It matters, says Harvey, because it has potential to provide a meaningful counterpoint to the “default world’s” system.
“That spirit, if spread in the world and widely adopted, would condition how people, as consumers in the marketplace, behave,” Harvey says. “Whereas if all of your self worth and esteem is invested in how much you consume, how many likes you get, or other quantifiable measures, the desire to simply possess things trumps our ability or capability to make moral connections with people around us. There should be room in the world for both systems to flourish. If they did, they would inform one another.”
Embrace’s Matt Schultz is putting this into practice. He’s the executive director of a free-use warehouse called The Generator—the place where Embrace was constructed. Says the website, “We don't buy. We don't sell. We dream. We convene. We create. We make.”
“Inside The Generator, our gift economy, our decommodified environment, operates in a fairly simple way—it sounds like fantasy when I explain in, and it basically is,” he says.
Donations cover the $330,000 in annual operating costs for the warehouse, which opened in 2012, and its users provide supplies, repairs and other necessities. Inside, fine artists and jewelry makers create beside computer tinkerers and car restorers. Nearby, an aquaponic lettuce and mint operation is under way, not far from an effort to turn a vehicle into a hot air balloon.
“We try to ensure that whether you donate an hour or $50,000, that your gift is taken with the same gratitude,” Schultz says, adding that the key to this formula is “that everyone gives back more than they take.”
The hope at The Generator is, Schultz says, at “to refine the economic principles of what a gift economy is and what a decommodified, year-round space is.”
There are various challenges with this. Everything is easier when there’s an expiration date, for example.
“At Burning Man, your social interactions are for a week and you go home and reset,” he says. “There aren’t as many social repercussions. If you make your camp neighbor mad, they are only mad for a week. That’s been a challenge in bringing the principles to the real world.”
Unattainable as a true gifting economy might be, Schultz, like Harvey, believes it’s a custom worth incorporating into existing practices.
“We’re trying to find a way to make capitalism more equitable,” Schultz says. “Instead of saying one system is bad, or another is bad, we’re finding ways to make it function for more people.”
* * *
Years ago, overlooking a gathering of a few hundred people, a man asked Harvey if he thought Burning Man could ever grow to a thousand. He said he did. The man shook his head. “He thought, ‘That poor, deluded guy,’” Harvey surmised.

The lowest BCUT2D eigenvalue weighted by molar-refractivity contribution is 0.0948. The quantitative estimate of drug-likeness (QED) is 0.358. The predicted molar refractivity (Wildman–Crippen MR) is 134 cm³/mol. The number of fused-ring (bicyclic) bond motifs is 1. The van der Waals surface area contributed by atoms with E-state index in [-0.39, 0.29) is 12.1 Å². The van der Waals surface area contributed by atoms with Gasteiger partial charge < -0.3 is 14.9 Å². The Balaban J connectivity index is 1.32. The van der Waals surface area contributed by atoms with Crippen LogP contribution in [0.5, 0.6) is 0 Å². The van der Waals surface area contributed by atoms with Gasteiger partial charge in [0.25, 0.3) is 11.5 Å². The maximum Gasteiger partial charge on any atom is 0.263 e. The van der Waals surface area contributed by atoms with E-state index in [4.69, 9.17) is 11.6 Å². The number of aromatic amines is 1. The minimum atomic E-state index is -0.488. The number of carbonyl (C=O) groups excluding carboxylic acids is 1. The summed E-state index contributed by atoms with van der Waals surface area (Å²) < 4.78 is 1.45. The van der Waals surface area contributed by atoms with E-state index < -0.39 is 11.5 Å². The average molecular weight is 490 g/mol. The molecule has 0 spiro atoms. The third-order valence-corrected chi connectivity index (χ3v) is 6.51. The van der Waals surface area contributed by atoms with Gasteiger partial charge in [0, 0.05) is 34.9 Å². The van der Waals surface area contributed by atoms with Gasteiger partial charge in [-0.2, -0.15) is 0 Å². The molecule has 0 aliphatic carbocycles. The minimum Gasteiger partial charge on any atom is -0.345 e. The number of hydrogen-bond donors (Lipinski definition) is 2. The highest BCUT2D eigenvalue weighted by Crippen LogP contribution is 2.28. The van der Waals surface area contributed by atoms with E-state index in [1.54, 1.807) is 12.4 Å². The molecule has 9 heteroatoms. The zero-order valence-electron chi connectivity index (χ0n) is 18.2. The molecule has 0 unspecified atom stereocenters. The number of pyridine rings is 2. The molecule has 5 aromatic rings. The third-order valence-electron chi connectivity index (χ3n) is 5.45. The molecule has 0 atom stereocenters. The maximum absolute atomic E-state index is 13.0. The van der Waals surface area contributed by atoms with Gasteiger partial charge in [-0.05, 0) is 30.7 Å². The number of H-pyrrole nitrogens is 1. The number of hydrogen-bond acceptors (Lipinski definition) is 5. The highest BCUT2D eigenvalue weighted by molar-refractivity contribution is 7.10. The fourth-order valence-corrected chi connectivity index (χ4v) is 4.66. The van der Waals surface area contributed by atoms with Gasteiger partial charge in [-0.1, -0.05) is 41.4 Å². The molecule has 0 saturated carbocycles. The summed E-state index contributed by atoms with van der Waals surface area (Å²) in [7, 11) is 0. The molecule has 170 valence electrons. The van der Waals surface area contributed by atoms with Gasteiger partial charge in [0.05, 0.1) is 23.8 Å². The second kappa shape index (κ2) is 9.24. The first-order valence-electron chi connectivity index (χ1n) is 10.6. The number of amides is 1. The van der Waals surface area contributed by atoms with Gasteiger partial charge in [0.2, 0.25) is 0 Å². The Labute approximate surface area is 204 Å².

Now nearing 70,000 in size, the event sold out for the first time in 2011 and has continued to since. This year’s ticket sale—its biggest ever—lasted 44 minutes before selling out.
The growth has fueled an ongoing and predictable debate over the subsequent “death” of Burning Man. (Reports that Grover Norquist is going this year don’t help.)
“Right now we’re thinking we could go to 100,000” if logistics pan out, Harvey says. “When people say ‘What if we get too big?’ I ask them, ‘[Too big] for what?’ They are worried we’ll become inauthentic. Because in their experience, when something gets bigger and bigger and bigger, it is alienated from its audience. But that’s if it’s just an item for consumption. They’re afraid it will be denatured by size. But it’s not about size. It’s not a quantitative problem. It’s a qualitative question.”
The question of access is heightened now that demand exceeds supply. Economic access has already been a backdrop issue for the community.
For the wealthier denizens (the city attracts many of tech’s biggest names, CEOs, actors, and even, last year, Sean “Diddy” Combs), there is an on-site airport and luxurious—and controversial—“plug and play” camps where, for a hearty fee, one arrives to find a plush set up, amenities and catered meals.
When asked if Burning Man is an even playing field, Harvey points out that its Low-Income Ticket Program is subsidized by hiked-up prices of pre-sale tickets. He also explains that gifts do not have to be material—helping one’s neighbors, or volunteering, are considered valuable contributions.
But access is an issue, regardless, now that more people want to attend than physically can. Burning Man’s imminent task is to pass the torch to its regional chapters, which carry the party on year-round in 28 countries, from Brazil and Greece to Russia and South Korea. Between these global outposts and a concerted effort by the organization to find Burning Man art permanent homes, the experience—once temporally and geographically limited to a week in the Nevada desert—is embedding itself into the everyday world.
“I hope that I can leave this world knowing that the event in the desert isn’t the lynchpin and that, if it were removed, it would falter,” Harvey says. “My biggest fear is that [the event] would be the be all and end all. We are racing to make it otherwise. It is going to be Rome to the empire, as it were—the great capital city for some time to come. But we can already see [a life outside of it] in these larger regional events.”
It is through this dissemination that Burning Man’s economic principles could take root.
“We don’t think the world can be Woodstock,” he says. “Who’d think the world could be a perpetual carnival? But we do think that the world could rediscover values that used to be automatically produced by culture but aren’t anymore because culture is subject to the commodification in our world. Everything is sold back to us, targeted to demographics. What we have to do is make progress in the quality of connection between people, not the quantity of consumption.”